An app note from Alpha and Omega Semiconductor on using their AOZ1016 buck regulator to generate negative voltage. Link here (PDF)
The negative voltage source is widely used in various applications such as computing systems, LCD panels, audio amplifiers, etc. Using the additional secondary winding of a transformer is the widely used approach to generate the negative voltage source for computing systems, but it requires isolation transformer which may not be possible in other applications, and regulation is also bad. The LCD panels usually employs the charge pump to generate the negative voltage due to low cost, but the drawback is obvious: power delivery is limited and regulation is very bad and changes with input voltage since charge pump can only generate the integral times input voltage. In some high-end audio amplifier applications, the text-book method – buck boost – is applied. The lack of dedicated commercial buck-boost controllers, and the essential control difficulty of buck-boost (right plate zero) prevent the method from being widely used. And thus, designing a high qualify negative voltage source is always the challenge in system applications.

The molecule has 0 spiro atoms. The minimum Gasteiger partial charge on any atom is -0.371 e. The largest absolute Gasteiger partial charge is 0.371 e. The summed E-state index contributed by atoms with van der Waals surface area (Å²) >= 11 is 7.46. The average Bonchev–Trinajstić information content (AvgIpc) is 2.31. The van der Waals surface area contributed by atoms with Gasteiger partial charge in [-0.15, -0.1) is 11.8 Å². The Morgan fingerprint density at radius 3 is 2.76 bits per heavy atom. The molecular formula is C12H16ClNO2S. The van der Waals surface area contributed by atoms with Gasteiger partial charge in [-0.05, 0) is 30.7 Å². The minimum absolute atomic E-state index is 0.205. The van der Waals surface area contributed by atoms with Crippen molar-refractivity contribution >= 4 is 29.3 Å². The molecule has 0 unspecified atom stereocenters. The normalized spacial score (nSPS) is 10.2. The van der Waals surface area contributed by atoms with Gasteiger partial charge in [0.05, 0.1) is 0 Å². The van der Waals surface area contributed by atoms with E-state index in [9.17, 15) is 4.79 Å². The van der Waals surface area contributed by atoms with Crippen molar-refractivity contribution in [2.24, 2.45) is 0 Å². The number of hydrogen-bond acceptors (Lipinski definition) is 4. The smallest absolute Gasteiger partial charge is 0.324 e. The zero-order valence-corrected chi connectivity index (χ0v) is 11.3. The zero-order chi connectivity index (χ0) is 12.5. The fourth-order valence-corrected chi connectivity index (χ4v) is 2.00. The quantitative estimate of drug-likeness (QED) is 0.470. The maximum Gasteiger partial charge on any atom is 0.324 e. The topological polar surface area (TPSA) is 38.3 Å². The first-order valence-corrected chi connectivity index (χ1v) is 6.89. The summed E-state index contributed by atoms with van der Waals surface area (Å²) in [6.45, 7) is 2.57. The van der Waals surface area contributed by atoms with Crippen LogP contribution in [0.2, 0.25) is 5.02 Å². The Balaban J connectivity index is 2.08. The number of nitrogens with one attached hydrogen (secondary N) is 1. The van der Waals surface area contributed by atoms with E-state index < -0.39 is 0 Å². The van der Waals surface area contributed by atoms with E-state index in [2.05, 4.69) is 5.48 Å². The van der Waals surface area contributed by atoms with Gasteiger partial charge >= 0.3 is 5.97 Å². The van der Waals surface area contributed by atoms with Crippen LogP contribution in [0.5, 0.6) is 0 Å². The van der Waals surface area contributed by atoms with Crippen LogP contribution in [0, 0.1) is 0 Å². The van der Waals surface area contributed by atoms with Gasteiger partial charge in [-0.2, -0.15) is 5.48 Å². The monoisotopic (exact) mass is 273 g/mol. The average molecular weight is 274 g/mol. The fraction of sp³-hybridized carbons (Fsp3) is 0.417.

This article illustrates how to use buck converter to generate negative voltage source. The basic operation theory is introduced, and one practical example is presented.